With the emergence of smart and hybrid cars on the market, there seems to be less and less room inside newer cars to pack them up for a road trip, or for a camping trip. If your car has a small trunk, and you want to go for a rather long road trip, the car top carrier is the best option for storing gear and clothes that do not need to be accessed until you reach your destination. Or, at least until you stop for the night. Car top carriers are also great for any vehicle that is regularly used to go camping, fishing, or to the coast to visit the grandparents.
However, there are many styles of car top carriers, and they come in many sizes and types of construction, hard plastic to soft fabric, and zippered closures to lockable, hinged closures.
Some tips for choosing a car top carrier would include, but in no way be limited to;
* Type. There are hard and soft car top carriers, and they can be used on almost all vehicles, from a Smart-for-2 to a Lincoln Navigator or an H2 Hummer. Travelling long distances, you may prefer the hard car top carrier for it’s streamlined construction, which makes them more aerodynamic. This means less wind resistance, and therefore less fuel wasted.
* Construction. Car top carriers are made of either hard resins or plastics, or hard to soft fabrics. The fabric construction car top carriers usually have zippered closures with lockable zippers, much like luggage. The hard car top carriers usually have hinged closures, and are also lockable, but the locks for hard car top carriers are much stronger, making them harder to break into.
* Wind resistance. The bigger the car top carrier, the more wind resistance, and therefore the more gasoline you will use. Over a short, under 1,000 mile road trip, you likely will not notice the difference in gasoline consumption, especially if you drive a hybrid vehicle. Over a longer road trip, you can expect to pay at least 15 to 20 percent more on gasoline than you would without a car top carrier. Hard car top carriers are generally more wind resistant.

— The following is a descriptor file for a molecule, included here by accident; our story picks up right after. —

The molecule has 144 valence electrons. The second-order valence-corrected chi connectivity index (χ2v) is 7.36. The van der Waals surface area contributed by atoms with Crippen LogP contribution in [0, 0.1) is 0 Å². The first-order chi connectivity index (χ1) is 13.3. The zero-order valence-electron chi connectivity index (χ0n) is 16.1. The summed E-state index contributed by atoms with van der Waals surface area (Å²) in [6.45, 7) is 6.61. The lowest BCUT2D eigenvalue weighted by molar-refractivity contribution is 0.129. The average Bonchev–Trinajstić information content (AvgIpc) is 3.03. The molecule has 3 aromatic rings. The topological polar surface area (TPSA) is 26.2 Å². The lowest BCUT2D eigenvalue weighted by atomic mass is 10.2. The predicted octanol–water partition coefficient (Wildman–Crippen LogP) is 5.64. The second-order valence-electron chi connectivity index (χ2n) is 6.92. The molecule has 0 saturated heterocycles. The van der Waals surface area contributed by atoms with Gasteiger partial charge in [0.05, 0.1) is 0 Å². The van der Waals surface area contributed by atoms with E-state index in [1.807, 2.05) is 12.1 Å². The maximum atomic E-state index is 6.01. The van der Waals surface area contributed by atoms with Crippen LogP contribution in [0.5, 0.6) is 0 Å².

* Load. Assuming that a soft and a hard car top carrier are the same size, the soft car top carrier will hold more gear, as it is a bit on the stretchy side. Hard car top carriers will hold whatever fits, but there is no stretching of the fabric to stuff more and more belongings inside.
* Moisture resistance. Most hard top car carriers (read; the more expensive ones) are pretty much moisture resistant, and will hold up under the most sever storms, as long as it is tied tightly to the car top. Softer car top[ carriers can allow some moisture to leak inside, especially on a very strong windy and rainy day.
* Damage to your car. With hard car top carriers, you will need to put down a rigid rubber matting wherever the car top carrier, or it’s straps, touch your vehicle. You should place strips of these mats wherever the carrier’s straps go into the vehicle between the doors and the vehicle, as well as under the entire bottom of the hard car top carrier. Even some soft car top carriers may need some protection between the car and the carrier.
* Weight. In order to bring more gear, the car top carrier is like having another trunk. However, it is suggested that you place softer and lighter gear, clothing and bedding inside the car top carriers, so as not to make the weight too crippling on the car’s roof. Carrying too much weight in your car top carrier could cause a big dent in the roof of your car’s top.
Camp smart. Camp informed.